04/25/2021 at 14:35 •
The corexy parallel kinematics mean's that the motors are the largest source of inertia within the system, and are stationary. This means rapid acceleration because the two stepper motors provide a means of moving both axes independently or simultaneously. The major benefit of the design is that the motors remain in a static position.
The corexy kinematics is a complex motion system where X or Y motors move together or opposite of each other to move the carriage from left to right or towards or away . If you were to move just one motor you would see the print head move diagonal.. If the two motors move opposite of each other the print head will move along the X-axis, If the two motors move in the same direction the carriage will move along the Y-axis.
A printer’s motors can be offset at different heights so that the belt routing runs a straight belt path and doesn't have to be twisted. But this belt routing path would also mean that on one side of the gantry the belt would have the teeth on the side of the idler wheel which wouldn’t run as smooth and could lead to artifacts within printed parts.
- Both Motors Move Clockwise >> Carriage Moves Left
- Both Motors Move Counter Clockwise>> Carriage Moves Right
- Both Motors Move Opposite of Each Other>> Carriage Moves Toward & Away
- One Motor Moves>> Carriage Moves Diagonal
03/24/2021 at 02:14 •
I've been working on a modular and scalable corexy design called the SolidCore for over a year now. The plan is to have a platform or ecosystem of parts that can be used on any 3d printer that uses 2020 frame extrusion. The original motor plate had a 20mm cut out to seat in the corner of the frame. One of the problems I ran into was that many of the frames use square corner brackets that don't have the clearance needed in order to mount the motor plate mount. So I'm designing a motor mount that mounts within the inside of the frame instead of on top of the frame.
The old SolidCore motor and idler mounts worked great but limited the number of frame extrusion bracket options.
Many of the new frame brackets or connectors use an endcap style connector.
I was planning on scaling up to a 3030 mm frame extrusion on the next larger corexy build. With the components mounting within the frame adds more rigidity to the frame.
Download 3D Model
02/19/2021 at 00:45 •
CoreXY Belt Path
Belt Path Crossing
While the SolidCore 3D Printer design had a lot of influence from the Railcore's design, which also has the "x" shape belt path that some say “serves no purpose.” True, but you see the quality prints that the Railcore community is putting out. The print quality of the RailCore is AMAZING! Although the belts don't have to cross if the pulleys are at different z-levels. I originally thought that the difference between the hbot core xy design was that the corexy belts crossing segment.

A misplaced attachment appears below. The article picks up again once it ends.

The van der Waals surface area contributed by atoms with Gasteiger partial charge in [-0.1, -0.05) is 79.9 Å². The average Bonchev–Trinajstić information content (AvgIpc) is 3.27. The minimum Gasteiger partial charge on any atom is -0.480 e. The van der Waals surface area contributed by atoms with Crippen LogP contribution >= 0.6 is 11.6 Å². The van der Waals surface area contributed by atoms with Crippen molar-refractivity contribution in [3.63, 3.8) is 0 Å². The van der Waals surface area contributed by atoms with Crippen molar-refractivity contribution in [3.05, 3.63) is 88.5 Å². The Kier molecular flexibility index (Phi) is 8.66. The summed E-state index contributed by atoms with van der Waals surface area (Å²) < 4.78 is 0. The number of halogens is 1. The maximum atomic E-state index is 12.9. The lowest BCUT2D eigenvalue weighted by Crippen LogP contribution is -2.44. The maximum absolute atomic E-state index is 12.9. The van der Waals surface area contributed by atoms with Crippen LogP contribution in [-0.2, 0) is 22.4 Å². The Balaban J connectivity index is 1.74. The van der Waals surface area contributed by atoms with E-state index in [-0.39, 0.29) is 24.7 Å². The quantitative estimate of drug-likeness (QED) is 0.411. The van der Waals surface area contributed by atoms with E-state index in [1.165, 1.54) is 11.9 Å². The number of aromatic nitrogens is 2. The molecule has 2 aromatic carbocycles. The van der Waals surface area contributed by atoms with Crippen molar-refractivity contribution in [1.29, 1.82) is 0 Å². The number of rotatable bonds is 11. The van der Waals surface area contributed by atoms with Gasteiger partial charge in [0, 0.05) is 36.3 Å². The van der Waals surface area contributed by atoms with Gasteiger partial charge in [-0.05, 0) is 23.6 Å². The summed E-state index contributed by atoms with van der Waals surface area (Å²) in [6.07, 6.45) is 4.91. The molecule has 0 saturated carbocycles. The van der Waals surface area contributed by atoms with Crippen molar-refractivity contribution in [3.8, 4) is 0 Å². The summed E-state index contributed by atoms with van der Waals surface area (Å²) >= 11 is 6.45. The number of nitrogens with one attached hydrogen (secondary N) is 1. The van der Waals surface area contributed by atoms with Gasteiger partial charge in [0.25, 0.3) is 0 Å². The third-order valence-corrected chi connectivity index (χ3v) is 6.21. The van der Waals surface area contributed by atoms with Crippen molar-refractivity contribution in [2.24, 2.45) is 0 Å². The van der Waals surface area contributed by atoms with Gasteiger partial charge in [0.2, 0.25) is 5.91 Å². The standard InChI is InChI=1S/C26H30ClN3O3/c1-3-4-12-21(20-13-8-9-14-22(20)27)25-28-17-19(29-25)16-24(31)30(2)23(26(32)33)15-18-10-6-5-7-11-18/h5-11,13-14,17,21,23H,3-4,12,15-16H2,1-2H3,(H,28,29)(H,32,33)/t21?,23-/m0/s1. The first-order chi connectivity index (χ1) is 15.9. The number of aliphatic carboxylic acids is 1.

We already designed and built the SolidCore with the crossed belt path so we're going to stick with it for now. Later on after many performance tests I'll try out some other design configurations to test out any changes.
Hbot vs CoreXY
The difference between hbot and corexy is that hbot has a single belt on a single plane, corexy can have either two non-intersecting planes or a single plane with pulley idlers on different levels which keeps the belts from rubbing.
While the Hypercube has the stacked belts on different planes configuration unlike the SolidCore corexy configuration "x" crossed belts.
Offsetting the stepper motors with stacked belt path pulleys may give the belts a clean run and simplify belt alignment. A printer's motors can be offset at different heights so that the belt routing runs a straight belt path and don't have to be twisted. But this belt routing path would also mean that on one side of the gantry the belt would have the teeth on the side of the idler wheel which wouldn't run as smooth and could lead to artifacts within printed parts.
SolidCore and RailCore Crossing Belt Segments
While many frown upon the crossed belts configuration found on the Railcore or SolidCore due to the y-axis could possibly bind if the y-axis isn't completely perpendicular to each other.
Linear Rail: Supported vs Unsupported
I'm using a crossbar made from u-shaped aluminum extrusion. Depending on the rail length if the y-axis has an unsupported linear rail it could possibly lead to deflection. The load of the belt paths have to be balanced along the running plane with the pulleys. An unbalanced load can lead to the belts trying to slip off the pulleys and premature wear of the bearings.